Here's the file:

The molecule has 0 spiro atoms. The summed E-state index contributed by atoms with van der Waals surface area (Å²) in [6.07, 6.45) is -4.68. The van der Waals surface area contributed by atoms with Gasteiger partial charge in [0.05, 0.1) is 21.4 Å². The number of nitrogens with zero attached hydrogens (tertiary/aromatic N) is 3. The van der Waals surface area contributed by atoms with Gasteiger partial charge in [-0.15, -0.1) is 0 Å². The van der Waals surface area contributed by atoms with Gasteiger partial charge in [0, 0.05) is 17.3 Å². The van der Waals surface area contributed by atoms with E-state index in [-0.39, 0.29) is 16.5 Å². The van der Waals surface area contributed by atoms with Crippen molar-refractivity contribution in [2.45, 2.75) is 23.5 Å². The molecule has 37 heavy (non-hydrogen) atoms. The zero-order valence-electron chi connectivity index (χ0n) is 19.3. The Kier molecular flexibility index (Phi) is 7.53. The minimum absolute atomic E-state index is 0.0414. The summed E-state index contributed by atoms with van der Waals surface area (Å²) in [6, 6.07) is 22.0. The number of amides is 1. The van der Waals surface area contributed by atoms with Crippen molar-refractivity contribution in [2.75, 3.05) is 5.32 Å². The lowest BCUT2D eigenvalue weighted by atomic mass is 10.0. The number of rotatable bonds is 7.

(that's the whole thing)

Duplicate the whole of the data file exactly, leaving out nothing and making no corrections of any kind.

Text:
The molecule has 0 spiro atoms. The summed E-state index contributed by atoms with van der Waals surface area (Å²) in [6.07, 6.45) is -4.68. The van der Waals surface area contributed by atoms with Gasteiger partial charge in [0.05, 0.1) is 21.4 Å². The number of nitrogens with zero attached hydrogens (tertiary/aromatic N) is 3. The van der Waals surface area contributed by atoms with Gasteiger partial charge in [-0.15, -0.1) is 0 Å². The van der Waals surface area contributed by atoms with Gasteiger partial charge in [0, 0.05) is 17.3 Å². The van der Waals surface area contributed by atoms with E-state index in [-0.39, 0.29) is 16.5 Å². The van der Waals surface area contributed by atoms with Crippen molar-refractivity contribution in [2.45, 2.75) is 23.5 Å². The molecule has 37 heavy (non-hydrogen) atoms. The zero-order valence-electron chi connectivity index (χ0n) is 19.3. The Kier molecular flexibility index (Phi) is 7.53. The minimum absolute atomic E-state index is 0.0414. The summed E-state index contributed by atoms with van der Waals surface area (Å²) in [6, 6.07) is 22.0. The number of amides is 1. The van der Waals surface area contributed by atoms with Crippen molar-refractivity contribution in [2.75, 3.05) is 5.32 Å². The lowest BCUT2D eigenvalue weighted by atomic mass is 10.0. The number of rotatable bonds is 7.